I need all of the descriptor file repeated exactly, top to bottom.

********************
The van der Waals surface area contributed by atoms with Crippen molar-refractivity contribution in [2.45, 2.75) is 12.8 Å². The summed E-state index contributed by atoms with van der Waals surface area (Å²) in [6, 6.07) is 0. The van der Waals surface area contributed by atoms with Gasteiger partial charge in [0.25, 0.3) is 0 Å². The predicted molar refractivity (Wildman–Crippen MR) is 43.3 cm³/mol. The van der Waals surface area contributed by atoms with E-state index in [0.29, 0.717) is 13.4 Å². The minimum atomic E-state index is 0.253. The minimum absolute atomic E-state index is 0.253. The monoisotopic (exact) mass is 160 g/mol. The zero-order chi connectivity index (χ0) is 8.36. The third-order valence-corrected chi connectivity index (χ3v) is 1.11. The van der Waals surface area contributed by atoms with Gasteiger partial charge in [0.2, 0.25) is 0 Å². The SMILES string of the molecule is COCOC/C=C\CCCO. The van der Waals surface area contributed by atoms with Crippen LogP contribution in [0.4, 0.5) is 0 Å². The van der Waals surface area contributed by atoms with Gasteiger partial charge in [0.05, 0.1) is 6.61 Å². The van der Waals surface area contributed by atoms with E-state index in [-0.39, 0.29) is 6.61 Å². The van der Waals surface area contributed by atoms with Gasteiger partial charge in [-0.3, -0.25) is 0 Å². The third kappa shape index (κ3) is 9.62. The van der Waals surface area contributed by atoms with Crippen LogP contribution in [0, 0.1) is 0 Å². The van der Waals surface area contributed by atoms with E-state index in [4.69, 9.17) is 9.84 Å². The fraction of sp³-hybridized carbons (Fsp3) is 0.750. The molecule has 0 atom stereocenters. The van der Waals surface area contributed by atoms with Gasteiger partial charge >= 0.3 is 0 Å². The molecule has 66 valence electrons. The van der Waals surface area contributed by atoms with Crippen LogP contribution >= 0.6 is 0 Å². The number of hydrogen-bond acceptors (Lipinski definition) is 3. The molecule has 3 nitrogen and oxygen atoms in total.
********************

The van der Waals surface area contributed by atoms with Crippen molar-refractivity contribution in [2.45, 2.75) is 12.8 Å². The summed E-state index contributed by atoms with van der Waals surface area (Å²) in [6, 6.07) is 0. The van der Waals surface area contributed by atoms with Gasteiger partial charge in [0.25, 0.3) is 0 Å². The predicted molar refractivity (Wildman–Crippen MR) is 43.3 cm³/mol. The van der Waals surface area contributed by atoms with E-state index in [0.29, 0.717) is 13.4 Å². The minimum atomic E-state index is 0.253. The minimum absolute atomic E-state index is 0.253. The monoisotopic (exact) mass is 160 g/mol. The zero-order chi connectivity index (χ0) is 8.36. The third-order valence-corrected chi connectivity index (χ3v) is 1.11. The van der Waals surface area contributed by atoms with Gasteiger partial charge in [0.2, 0.25) is 0 Å². The SMILES string of the molecule is COCOC/C=C\CCCO. The van der Waals surface area contributed by atoms with Crippen LogP contribution in [0.4, 0.5) is 0 Å². The van der Waals surface area contributed by atoms with Gasteiger partial charge in [0.05, 0.1) is 6.61 Å². The van der Waals surface area contributed by atoms with E-state index in [-0.39, 0.29) is 6.61 Å². The van der Waals surface area contributed by atoms with Gasteiger partial charge in [-0.3, -0.25) is 0 Å². The third kappa shape index (κ3) is 9.62. The van der Waals surface area contributed by atoms with Crippen LogP contribution in [0, 0.1) is 0 Å². The van der Waals surface area contributed by atoms with E-state index in [4.69, 9.17) is 9.84 Å². The fraction of sp³-hybridized carbons (Fsp3) is 0.750. The molecule has 0 atom stereocenters. The van der Waals surface area contributed by atoms with Gasteiger partial charge >= 0.3 is 0 Å². The molecule has 66 valence electrons. The van der Waals surface area contributed by atoms with Crippen LogP contribution >= 0.6 is 0 Å². The number of hydrogen-bond acceptors (Lipinski definition) is 3. The molecule has 3 nitrogen and oxygen atoms in total.